An Iranian man takes a jacket and slacks from the closet. They’re not newly cleaned, but carefully maintained, and apparently re-used on a regular basis. He has a serious look on his face that doesn’t waver. He lives in a small room of shared housing and is clearly not well off.
Earlier in the day, we saw the man receive end-of-day payment for an off-the-books moving job. After which, he proceeded directly to a Tabac and wired a large handful of money to some unknown, foregin recipient. He must be an immigrant mailing euros to relatives at home. He’s likely in Denmark on a temporary work visa.
But the man moves with a mission, so there must be more to his story. The evening finds him at a bar on the opposite side of Copenhagen, glad handing the ladies in a race against time to find a sugar momma (woman of Danish citizenship) that will say “Marry me!” and get Danish immigration off his back. But that’s only where complications begin, not a solution.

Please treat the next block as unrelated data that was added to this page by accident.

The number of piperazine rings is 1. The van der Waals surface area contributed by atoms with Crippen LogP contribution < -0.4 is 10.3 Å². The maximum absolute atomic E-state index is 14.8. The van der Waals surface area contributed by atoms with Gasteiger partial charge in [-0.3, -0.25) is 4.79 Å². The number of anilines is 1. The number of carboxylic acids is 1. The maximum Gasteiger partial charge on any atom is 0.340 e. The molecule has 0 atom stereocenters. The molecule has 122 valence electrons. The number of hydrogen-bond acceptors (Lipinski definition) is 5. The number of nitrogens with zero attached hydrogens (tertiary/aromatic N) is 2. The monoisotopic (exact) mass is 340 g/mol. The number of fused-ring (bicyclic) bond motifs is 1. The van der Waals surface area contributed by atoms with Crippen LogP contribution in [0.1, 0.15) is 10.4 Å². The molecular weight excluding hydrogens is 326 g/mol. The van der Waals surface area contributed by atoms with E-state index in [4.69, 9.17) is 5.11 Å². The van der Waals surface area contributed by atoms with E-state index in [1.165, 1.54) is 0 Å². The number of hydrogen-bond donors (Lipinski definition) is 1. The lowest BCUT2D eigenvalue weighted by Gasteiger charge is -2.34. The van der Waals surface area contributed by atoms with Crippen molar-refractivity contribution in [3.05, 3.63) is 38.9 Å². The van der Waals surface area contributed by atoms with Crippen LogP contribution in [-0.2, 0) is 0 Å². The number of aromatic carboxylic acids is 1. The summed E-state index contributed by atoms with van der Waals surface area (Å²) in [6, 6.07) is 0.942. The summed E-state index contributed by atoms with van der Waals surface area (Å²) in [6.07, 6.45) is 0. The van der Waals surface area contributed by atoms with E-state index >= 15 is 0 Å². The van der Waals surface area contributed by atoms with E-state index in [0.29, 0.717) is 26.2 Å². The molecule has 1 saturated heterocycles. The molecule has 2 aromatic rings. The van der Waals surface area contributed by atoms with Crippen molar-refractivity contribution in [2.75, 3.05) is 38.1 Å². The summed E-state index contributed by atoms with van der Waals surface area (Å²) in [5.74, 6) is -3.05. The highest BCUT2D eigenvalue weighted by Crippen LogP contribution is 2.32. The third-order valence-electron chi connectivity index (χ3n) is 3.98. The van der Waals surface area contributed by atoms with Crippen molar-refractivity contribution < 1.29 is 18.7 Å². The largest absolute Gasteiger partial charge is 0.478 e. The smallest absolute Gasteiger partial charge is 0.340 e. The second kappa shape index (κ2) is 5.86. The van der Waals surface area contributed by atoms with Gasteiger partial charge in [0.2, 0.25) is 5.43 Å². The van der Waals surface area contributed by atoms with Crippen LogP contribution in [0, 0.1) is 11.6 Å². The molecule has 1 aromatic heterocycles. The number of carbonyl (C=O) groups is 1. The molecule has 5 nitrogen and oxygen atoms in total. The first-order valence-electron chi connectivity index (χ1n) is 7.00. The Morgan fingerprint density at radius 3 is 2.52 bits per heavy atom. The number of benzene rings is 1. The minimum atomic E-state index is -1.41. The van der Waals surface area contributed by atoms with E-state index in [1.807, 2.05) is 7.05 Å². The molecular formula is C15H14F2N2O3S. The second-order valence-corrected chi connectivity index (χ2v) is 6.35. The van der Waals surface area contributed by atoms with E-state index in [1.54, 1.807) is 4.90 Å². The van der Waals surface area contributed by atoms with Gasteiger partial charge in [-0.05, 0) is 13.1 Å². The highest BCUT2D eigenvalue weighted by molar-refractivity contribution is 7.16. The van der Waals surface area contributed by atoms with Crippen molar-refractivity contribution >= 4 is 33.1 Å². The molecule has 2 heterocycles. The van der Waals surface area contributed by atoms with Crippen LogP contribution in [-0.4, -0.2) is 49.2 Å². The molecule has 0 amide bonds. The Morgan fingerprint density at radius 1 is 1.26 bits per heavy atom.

The film’s somewhat suspenseful. Definitely tense. There’s a little violence. There is lust, and love. Betrayal. The relationships we see (and don’t see) are complicated by invisible forces of marriage, family, disparity, guilt, and political history. My only first-hand experience with marrying for citizenship was a Jordanian student who was lured into a rent-a-fiance scam. Not sure how that turned out, but I do remember him contracting syphilis.
Foreign movies often don’t reach us until a year after they’ve been released elsewhere. I suppose that’s a good thing, not having to wade through the world of mediocre and bad productions. Once, not long ago, I ended up looking at a Russian distribution company’s catalog after seeing another of their films at festival. I recognized none of the catalog’s entries, new or old. Makes me wonder how limited my curated view of potential cinema really is.
Venue: Seattle International Film Festival, 2018
Country: Denmark, Sweden
Language: Danism, Persian